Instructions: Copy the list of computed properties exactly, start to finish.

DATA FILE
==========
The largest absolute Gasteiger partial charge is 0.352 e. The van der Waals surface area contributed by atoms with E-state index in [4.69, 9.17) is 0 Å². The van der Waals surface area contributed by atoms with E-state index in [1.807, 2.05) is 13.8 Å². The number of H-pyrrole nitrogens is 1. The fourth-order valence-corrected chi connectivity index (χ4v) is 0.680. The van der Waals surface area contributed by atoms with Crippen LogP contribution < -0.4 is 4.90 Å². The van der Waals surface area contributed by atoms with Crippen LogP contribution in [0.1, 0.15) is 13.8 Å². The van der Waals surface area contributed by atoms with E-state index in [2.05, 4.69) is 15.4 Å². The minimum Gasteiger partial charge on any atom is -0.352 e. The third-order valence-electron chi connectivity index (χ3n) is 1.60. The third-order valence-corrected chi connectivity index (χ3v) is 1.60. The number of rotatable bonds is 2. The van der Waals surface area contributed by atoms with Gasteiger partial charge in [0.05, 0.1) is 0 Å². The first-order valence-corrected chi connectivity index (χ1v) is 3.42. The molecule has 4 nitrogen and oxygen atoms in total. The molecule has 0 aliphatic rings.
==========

The largest absolute Gasteiger partial charge is 0.352 e. The van der Waals surface area contributed by atoms with E-state index in [4.69, 9.17) is 0 Å². The van der Waals surface area contributed by atoms with E-state index in [1.807, 2.05) is 13.8 Å². The number of H-pyrrole nitrogens is 1. The fourth-order valence-corrected chi connectivity index (χ4v) is 0.680. The van der Waals surface area contributed by atoms with Crippen LogP contribution < -0.4 is 4.90 Å². The van der Waals surface area contributed by atoms with Crippen LogP contribution in [0.1, 0.15) is 13.8 Å². The van der Waals surface area contributed by atoms with E-state index in [2.05, 4.69) is 15.4 Å². The minimum Gasteiger partial charge on any atom is -0.352 e. The third-order valence-electron chi connectivity index (χ3n) is 1.60. The third-order valence-corrected chi connectivity index (χ3v) is 1.60. The number of rotatable bonds is 2. The van der Waals surface area contributed by atoms with Gasteiger partial charge in [0.05, 0.1) is 0 Å². The first-order valence-corrected chi connectivity index (χ1v) is 3.42. The molecule has 4 nitrogen and oxygen atoms in total. The molecule has 0 aliphatic rings.